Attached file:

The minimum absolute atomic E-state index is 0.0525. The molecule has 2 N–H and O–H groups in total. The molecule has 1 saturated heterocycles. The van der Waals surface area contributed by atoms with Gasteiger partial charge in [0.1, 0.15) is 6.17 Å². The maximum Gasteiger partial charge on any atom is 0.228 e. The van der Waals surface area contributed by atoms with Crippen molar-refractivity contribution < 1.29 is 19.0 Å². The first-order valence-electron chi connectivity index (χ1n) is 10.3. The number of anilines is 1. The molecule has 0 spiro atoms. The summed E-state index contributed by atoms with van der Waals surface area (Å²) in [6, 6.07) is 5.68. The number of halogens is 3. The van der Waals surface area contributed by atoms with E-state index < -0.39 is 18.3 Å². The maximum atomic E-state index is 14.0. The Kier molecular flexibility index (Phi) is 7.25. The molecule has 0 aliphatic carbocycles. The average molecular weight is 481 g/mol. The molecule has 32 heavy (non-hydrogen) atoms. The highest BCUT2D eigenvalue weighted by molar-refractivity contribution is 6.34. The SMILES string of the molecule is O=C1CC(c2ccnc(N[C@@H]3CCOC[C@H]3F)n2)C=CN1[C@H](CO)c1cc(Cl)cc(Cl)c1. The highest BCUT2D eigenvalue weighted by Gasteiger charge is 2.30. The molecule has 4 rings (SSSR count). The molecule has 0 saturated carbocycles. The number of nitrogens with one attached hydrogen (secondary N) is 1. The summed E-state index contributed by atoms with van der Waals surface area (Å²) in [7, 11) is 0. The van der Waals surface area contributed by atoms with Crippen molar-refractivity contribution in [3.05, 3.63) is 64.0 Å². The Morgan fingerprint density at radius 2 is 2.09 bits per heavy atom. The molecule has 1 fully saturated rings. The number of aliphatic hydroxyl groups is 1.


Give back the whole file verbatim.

The minimum absolute atomic E-state index is 0.0525. The molecule has 2 N–H and O–H groups in total. The molecule has 1 saturated heterocycles. The van der Waals surface area contributed by atoms with Gasteiger partial charge in [0.1, 0.15) is 6.17 Å². The maximum Gasteiger partial charge on any atom is 0.228 e. The van der Waals surface area contributed by atoms with Crippen molar-refractivity contribution < 1.29 is 19.0 Å². The first-order valence-electron chi connectivity index (χ1n) is 10.3. The number of anilines is 1. The molecule has 0 spiro atoms. The summed E-state index contributed by atoms with van der Waals surface area (Å²) in [6, 6.07) is 5.68. The number of halogens is 3. The van der Waals surface area contributed by atoms with E-state index < -0.39 is 18.3 Å². The maximum atomic E-state index is 14.0. The Kier molecular flexibility index (Phi) is 7.25. The molecule has 0 aliphatic carbocycles. The average molecular weight is 481 g/mol. The molecule has 32 heavy (non-hydrogen) atoms. The highest BCUT2D eigenvalue weighted by molar-refractivity contribution is 6.34. The SMILES string of the molecule is O=C1CC(c2ccnc(N[C@@H]3CCOC[C@H]3F)n2)C=CN1[C@H](CO)c1cc(Cl)cc(Cl)c1. The highest BCUT2D eigenvalue weighted by Gasteiger charge is 2.30. The molecule has 4 rings (SSSR count). The molecule has 0 saturated carbocycles. The number of nitrogens with one attached hydrogen (secondary N) is 1. The summed E-state index contributed by atoms with van der Waals surface area (Å²) in [7, 11) is 0. The van der Waals surface area contributed by atoms with Crippen molar-refractivity contribution in [3.05, 3.63) is 64.0 Å². The Morgan fingerprint density at radius 2 is 2.09 bits per heavy atom. The molecule has 1 fully saturated rings. The number of aliphatic hydroxyl groups is 1.